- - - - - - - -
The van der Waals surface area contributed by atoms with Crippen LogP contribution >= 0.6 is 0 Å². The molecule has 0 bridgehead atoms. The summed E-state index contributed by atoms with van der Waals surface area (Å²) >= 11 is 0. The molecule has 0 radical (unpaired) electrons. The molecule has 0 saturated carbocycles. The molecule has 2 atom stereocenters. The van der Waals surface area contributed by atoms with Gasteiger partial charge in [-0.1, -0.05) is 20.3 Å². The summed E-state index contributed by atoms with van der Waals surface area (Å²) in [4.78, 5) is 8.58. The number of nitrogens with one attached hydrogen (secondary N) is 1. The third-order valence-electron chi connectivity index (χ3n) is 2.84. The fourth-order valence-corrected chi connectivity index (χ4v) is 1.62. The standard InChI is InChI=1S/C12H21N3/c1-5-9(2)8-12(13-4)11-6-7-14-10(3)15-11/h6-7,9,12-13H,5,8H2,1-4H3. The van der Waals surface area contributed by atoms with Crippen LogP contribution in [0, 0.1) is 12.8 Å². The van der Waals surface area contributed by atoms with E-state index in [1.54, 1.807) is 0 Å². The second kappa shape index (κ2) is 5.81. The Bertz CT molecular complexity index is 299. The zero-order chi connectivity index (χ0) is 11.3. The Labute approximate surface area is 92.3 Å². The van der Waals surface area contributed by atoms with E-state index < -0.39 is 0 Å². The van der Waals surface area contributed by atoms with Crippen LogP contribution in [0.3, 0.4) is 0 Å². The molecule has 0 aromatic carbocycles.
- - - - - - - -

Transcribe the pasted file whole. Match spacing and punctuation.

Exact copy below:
The van der Waals surface area contributed by atoms with Crippen LogP contribution >= 0.6 is 0 Å². The molecule has 0 bridgehead atoms. The summed E-state index contributed by atoms with van der Waals surface area (Å²) >= 11 is 0. The molecule has 0 radical (unpaired) electrons. The molecule has 0 saturated carbocycles. The molecule has 2 atom stereocenters. The van der Waals surface area contributed by atoms with Gasteiger partial charge in [-0.1, -0.05) is 20.3 Å². The summed E-state index contributed by atoms with van der Waals surface area (Å²) in [4.78, 5) is 8.58. The number of nitrogens with one attached hydrogen (secondary N) is 1. The third-order valence-electron chi connectivity index (χ3n) is 2.84. The fourth-order valence-corrected chi connectivity index (χ4v) is 1.62. The standard InChI is InChI=1S/C12H21N3/c1-5-9(2)8-12(13-4)11-6-7-14-10(3)15-11/h6-7,9,12-13H,5,8H2,1-4H3. The van der Waals surface area contributed by atoms with Crippen LogP contribution in [0, 0.1) is 12.8 Å². The van der Waals surface area contributed by atoms with E-state index in [1.54, 1.807) is 0 Å². The second kappa shape index (κ2) is 5.81. The Bertz CT molecular complexity index is 299. The zero-order chi connectivity index (χ0) is 11.3. The Labute approximate surface area is 92.3 Å². The van der Waals surface area contributed by atoms with E-state index < -0.39 is 0 Å². The van der Waals surface area contributed by atoms with Crippen LogP contribution in [0.3, 0.4) is 0 Å². The molecule has 0 aromatic carbocycles.